Maybe the Eagles aren’t so bad
One of North Carolina’s best-loved sons, psychobilly musician and pop culture pundit Mojo Nixon once posited, “You and your kind are killing rock and roll/ It’s not because you are O-L-D/ It’s ‘cause you ain’t got no soul.” Of course, he was referring to Eagles’ drummer, singer and songwriter Don Henley in his song “Don Henley Must Die.” It’s one of the earliest documented instances of Eagles-loathing in mainstream media, but certainly not the last. Jeff Bridges immortalized his stance on their music as the Dude in the Coen Brothers’ classic The Big Lebowski and it was arguably then that hating on the Eagles exploded as a cult phenomenon and consequently, a part of our national zeitgeist. They still have plenty of loyal fans, however, and their sold-out show at the Greensboro Coliseum on Jan. 17 was a firm testament to that fact. But what could it be about the band that would cause such a contentious outcry among the faces of various hipster segments over several decades? Many argue that their songs are one bland, wistful homage to self-indulgence after another in the guise of laid-back country rock. Others say that Henley is just an arrogant, unlikable jackass and, based purely on anecdotal evidence, I don’t find the latter to be too farfetched. An acquaintance once told me of an Eagles meet-and-great where guests were specifically instructed not to speak to Henley. It seems that he possesses all of the self-importance of Bono, minus the acute sense of the absurd.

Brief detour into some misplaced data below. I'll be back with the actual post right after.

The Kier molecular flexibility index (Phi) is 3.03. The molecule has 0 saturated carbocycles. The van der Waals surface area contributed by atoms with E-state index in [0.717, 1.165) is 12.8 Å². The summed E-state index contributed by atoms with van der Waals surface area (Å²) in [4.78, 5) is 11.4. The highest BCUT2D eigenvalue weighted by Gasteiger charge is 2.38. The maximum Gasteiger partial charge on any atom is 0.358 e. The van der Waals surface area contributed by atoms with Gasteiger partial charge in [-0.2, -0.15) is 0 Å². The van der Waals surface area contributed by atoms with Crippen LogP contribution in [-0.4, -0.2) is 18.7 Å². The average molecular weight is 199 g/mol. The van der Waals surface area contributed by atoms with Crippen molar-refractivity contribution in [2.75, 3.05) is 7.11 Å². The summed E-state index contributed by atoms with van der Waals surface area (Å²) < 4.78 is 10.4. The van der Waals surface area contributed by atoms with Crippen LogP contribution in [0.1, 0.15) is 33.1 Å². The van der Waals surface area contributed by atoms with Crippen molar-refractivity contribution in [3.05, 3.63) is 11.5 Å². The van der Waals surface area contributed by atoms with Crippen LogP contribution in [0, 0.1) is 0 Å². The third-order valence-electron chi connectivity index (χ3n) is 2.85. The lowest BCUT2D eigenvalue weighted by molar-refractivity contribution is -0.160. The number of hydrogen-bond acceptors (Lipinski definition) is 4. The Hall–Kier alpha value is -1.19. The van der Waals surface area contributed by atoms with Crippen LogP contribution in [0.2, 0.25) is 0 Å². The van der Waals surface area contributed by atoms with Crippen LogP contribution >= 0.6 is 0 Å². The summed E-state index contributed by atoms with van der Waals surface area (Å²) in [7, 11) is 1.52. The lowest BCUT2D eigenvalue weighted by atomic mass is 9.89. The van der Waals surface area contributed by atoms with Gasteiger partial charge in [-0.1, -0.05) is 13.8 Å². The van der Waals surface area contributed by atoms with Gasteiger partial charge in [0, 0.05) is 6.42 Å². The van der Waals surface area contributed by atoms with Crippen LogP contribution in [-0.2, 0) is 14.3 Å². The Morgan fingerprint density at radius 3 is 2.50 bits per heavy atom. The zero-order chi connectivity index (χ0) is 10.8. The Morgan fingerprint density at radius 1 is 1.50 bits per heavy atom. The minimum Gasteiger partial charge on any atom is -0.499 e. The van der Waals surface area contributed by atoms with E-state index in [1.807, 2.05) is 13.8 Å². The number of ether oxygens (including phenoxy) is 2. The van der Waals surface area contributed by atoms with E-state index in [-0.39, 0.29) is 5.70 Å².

I’ll admit that I came into the show with many of these very preconceived notions regarding the Eagles, despite being a casual fan for a good part of my late teens and early twenties. But after seeing them live for the first time, I’m obligated to acknowledge that they really know how to put on a high-quality show. They’re certainly notorious for their exorbitant ticket prices, with the best seats going for over $190. The consumer gouging didn’t stop at the box office, however. The Greensboro Coliseum was asking a ridiculous $15 to park in the complex lot. No signs were posted stating such impending thievery until cars were practically in the lot and even then it was too late to turn around because of the enormous swell of traffic pouring into the venue. Not that there were any other parking options, with the Coliseum being located in one of the most crime-ridden areas of town and all. Fortunately, savvy (and broke) attendees could have abused an unstated barter system upon entrance. Don’t have $15? Just give them what you have. It’s not like there’s anywhere else to go but forward. With much of the crowd stuck in the traffic outside, the band opened the show with four rather unremarkable tracks from their latest, Long Road Out of Eden. Quite prescient on their part, knowing that the only people who came to hear them would be in their seats an hour before tip-off. The four principles of the band — Henley, Glen Frey, Timothy V. Schmidt and the great Joe Walsh — came dressed like the cast of Reservoir Dogs; slickly tailored dark suits with skinny ties, the nine-piece backing ensemble each in their own dark attire. They are apparently dressing their age nowadays, with Frey even joking that the fans had come to see the Eagles Assisted Living Tour. Mercifully, they spared the audience just about any tension involved in building up to “Hotel California” by getting it out of the way only five songs into the show. There’s a reason why Googling the phrase “Hotel California sucks” returns nearly 300,000 search results. But of all of the supposedly disagreeable qualities that the band is said to exhibit, its undeniable that they boast the best harmonies this side of the Beach Boys and they remain nearly perfectly intact to this day. Each member possesses their own distinctive singing style, though I could completely do without pieces that feature Schmidt’s countertenor whine. He is an integral part of their overall dynamic, however, and it was fun to hear him tease the crowd with an a cappella “Tempted by the Fruit of Another.” Frey took the point in audience interaction and came across as sincere and genuinely funny. He smirked just before “Take It to the Limit” — one of my personal favorites — that it was the one his wife called “The Credit Card Song.” He even went as far to say that “Lyin’ Eyes” was dedicated to his first wife, also known to him as “Plaintiff.” Just after an outstanding “You Belong to the City” and “Long Run,” Frey noted that they would be back to play after the break for a very long time. He could have easily said that they’d play a very long song, however, as “Long Road Out of Eden” seemed to drag endlessly. He was correct about the length of the show, however, as the performance time clocked in at over three hours and 30 songs. Say what you will about the ticket price, but that should be well worth it for the true fans. The band didn’t limit the set list to strictly Eagles hits, however. The crowd heard several solo hits from Henley and Walsh, along with a few James Gang classics. “Boys of Summer,” “Dirty Laundry,” “All She Wants to Do Is Dance,” Funk #49,” “Walk Away,” “Life’s Been Good” and “Rocky Mountain Way” all found their way into the show. Walsh drew a lot of laughter with the improvised line of “They send me e-mails/ Tell me Glen’s great.” I was holding my breath in anticipation of hearing their harmonic rendition of the Tom Waits’ classic “’Ol 55,” but was sadly disappointed. They didn’t play “Seven Bridges Road” either. They closed the exhausting two sets with “Take It to the Limit” and the classic “Desperado,” featuring Henley solo under a spotlight. The four amigos proceeded to take a walk around the stage, bowing to fans on all three sides. It was a good night for them and all in attendance and maybe I don’t hate them as much as the Dude told me I should.